Six taxa of serpulid polychaetes are reported from early Cretaceous to Miocene seep communities and their ecologic and evolutionary implications are discussed. All studied tubeworms belong to Mesozoic to modern serpulid taxa and not to any of the problematic Paleozoic tube worm clades. They are thus not 'relic taxa' that found refuge in these environments. The seep serpulids are not confined to a specific taxonomic group within the serpulids, but belong to at least five different genera, Propomatoceros, Nogrobs?, Hyalopomatus, Protis (or Protula), and Spirorbis? These five genera belong to the two major serpulid clades, filogranins (including spirorbins) and serpulins. No conspicuous tube morphology was observed that could be associated with the adaptation to the life in seep environments. The three identifiable genera have colonized the seep environment recently (geologically) after their first appearance in the fossil record, a pattern seen also among other taxonomic groups of vent and seep inhabitants.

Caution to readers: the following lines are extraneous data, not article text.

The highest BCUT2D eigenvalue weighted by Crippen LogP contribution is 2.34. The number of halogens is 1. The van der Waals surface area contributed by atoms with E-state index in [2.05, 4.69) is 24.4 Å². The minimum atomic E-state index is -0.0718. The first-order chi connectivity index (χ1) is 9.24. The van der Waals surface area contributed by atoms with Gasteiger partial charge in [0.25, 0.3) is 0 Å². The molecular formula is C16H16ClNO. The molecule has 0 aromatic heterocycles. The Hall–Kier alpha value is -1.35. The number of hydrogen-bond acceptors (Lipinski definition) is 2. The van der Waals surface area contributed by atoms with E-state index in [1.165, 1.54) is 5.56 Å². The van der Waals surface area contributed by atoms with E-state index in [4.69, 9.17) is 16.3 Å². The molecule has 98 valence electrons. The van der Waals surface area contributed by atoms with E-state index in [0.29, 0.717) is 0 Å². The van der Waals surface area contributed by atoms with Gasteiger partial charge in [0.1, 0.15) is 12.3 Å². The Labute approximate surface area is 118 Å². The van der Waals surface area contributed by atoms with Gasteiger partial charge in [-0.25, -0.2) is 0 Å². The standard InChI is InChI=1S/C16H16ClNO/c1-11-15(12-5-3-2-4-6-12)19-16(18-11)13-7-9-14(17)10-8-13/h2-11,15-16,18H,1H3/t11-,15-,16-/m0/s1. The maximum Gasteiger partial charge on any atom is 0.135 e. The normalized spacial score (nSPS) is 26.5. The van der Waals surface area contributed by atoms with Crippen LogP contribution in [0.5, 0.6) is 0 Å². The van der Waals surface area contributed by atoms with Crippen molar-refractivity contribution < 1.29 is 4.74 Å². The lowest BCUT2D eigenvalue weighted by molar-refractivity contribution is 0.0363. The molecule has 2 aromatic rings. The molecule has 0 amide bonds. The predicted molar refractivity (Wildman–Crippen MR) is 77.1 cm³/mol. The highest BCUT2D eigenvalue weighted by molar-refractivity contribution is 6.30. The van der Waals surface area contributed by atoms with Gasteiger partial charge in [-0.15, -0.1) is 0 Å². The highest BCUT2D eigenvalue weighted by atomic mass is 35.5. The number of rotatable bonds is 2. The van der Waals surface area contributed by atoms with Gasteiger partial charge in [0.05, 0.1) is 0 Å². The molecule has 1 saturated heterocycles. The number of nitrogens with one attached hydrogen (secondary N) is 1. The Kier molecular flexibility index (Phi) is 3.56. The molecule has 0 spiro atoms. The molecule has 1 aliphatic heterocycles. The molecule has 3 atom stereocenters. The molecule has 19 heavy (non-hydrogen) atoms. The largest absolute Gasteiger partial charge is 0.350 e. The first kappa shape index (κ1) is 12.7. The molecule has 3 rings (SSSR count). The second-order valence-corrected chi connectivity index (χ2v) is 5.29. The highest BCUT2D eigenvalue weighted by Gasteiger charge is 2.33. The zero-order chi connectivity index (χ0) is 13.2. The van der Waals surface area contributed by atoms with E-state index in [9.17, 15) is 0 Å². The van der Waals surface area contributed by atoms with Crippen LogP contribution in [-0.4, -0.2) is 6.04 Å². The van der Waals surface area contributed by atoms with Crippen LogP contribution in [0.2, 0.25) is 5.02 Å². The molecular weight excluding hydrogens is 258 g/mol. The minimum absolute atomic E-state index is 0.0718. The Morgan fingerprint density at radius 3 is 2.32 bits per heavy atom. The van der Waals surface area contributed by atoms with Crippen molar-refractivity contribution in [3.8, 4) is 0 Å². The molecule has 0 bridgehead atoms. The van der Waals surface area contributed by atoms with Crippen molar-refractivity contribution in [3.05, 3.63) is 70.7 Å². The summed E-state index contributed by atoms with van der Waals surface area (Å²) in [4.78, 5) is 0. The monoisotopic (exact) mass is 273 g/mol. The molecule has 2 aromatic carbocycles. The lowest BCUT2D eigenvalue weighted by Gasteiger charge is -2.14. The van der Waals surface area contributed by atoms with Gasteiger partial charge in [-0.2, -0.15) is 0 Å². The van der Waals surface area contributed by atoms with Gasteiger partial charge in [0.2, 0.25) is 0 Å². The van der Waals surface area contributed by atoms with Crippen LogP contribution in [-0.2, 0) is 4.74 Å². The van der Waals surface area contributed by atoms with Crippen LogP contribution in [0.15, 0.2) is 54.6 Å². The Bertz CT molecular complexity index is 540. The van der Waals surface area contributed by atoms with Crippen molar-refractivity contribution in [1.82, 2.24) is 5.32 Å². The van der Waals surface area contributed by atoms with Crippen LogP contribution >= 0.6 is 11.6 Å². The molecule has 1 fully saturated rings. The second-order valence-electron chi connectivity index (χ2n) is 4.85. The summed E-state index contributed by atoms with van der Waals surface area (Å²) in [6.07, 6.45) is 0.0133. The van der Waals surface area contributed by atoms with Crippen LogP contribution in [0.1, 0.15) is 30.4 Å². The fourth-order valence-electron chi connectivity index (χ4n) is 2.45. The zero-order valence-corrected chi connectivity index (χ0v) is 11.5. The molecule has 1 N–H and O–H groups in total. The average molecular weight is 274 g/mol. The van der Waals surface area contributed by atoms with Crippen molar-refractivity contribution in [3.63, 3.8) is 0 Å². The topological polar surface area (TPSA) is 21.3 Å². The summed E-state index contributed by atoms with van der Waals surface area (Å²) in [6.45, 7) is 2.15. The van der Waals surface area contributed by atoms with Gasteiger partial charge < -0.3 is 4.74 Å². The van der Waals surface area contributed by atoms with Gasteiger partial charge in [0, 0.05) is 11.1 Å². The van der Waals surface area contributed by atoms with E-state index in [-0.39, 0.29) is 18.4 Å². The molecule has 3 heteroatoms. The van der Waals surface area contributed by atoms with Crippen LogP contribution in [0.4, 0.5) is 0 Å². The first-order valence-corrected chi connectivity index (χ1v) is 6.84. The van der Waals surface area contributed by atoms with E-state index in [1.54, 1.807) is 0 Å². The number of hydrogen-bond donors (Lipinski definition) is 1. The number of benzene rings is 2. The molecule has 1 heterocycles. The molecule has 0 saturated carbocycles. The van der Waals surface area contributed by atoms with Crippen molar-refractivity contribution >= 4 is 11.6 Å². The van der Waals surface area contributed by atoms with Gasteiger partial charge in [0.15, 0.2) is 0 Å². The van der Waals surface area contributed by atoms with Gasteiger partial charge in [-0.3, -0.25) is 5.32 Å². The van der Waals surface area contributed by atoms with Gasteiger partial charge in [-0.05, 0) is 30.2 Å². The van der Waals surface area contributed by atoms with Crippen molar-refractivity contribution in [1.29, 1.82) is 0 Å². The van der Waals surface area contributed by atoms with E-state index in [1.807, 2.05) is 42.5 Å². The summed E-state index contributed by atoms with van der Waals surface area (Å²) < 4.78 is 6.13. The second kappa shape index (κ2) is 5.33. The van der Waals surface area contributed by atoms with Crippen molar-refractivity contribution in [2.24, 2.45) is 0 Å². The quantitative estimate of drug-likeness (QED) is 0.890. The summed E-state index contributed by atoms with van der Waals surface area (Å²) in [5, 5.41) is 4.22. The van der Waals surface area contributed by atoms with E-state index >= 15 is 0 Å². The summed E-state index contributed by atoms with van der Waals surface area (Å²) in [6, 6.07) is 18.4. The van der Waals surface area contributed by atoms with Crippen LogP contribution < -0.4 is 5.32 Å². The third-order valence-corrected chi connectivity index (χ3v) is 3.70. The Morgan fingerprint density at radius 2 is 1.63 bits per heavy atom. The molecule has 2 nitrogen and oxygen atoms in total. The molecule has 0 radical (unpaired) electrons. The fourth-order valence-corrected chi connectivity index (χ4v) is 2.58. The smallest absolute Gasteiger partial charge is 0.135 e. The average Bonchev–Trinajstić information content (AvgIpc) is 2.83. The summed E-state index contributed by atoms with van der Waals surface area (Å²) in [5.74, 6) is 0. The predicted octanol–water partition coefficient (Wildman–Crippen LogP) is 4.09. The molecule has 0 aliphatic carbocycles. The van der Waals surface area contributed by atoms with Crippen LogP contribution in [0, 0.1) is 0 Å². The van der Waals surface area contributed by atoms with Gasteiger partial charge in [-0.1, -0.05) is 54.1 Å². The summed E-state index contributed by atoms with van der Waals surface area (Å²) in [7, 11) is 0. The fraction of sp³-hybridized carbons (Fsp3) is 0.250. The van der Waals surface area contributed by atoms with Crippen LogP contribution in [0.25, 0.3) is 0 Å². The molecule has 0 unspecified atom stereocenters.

- Methane seeps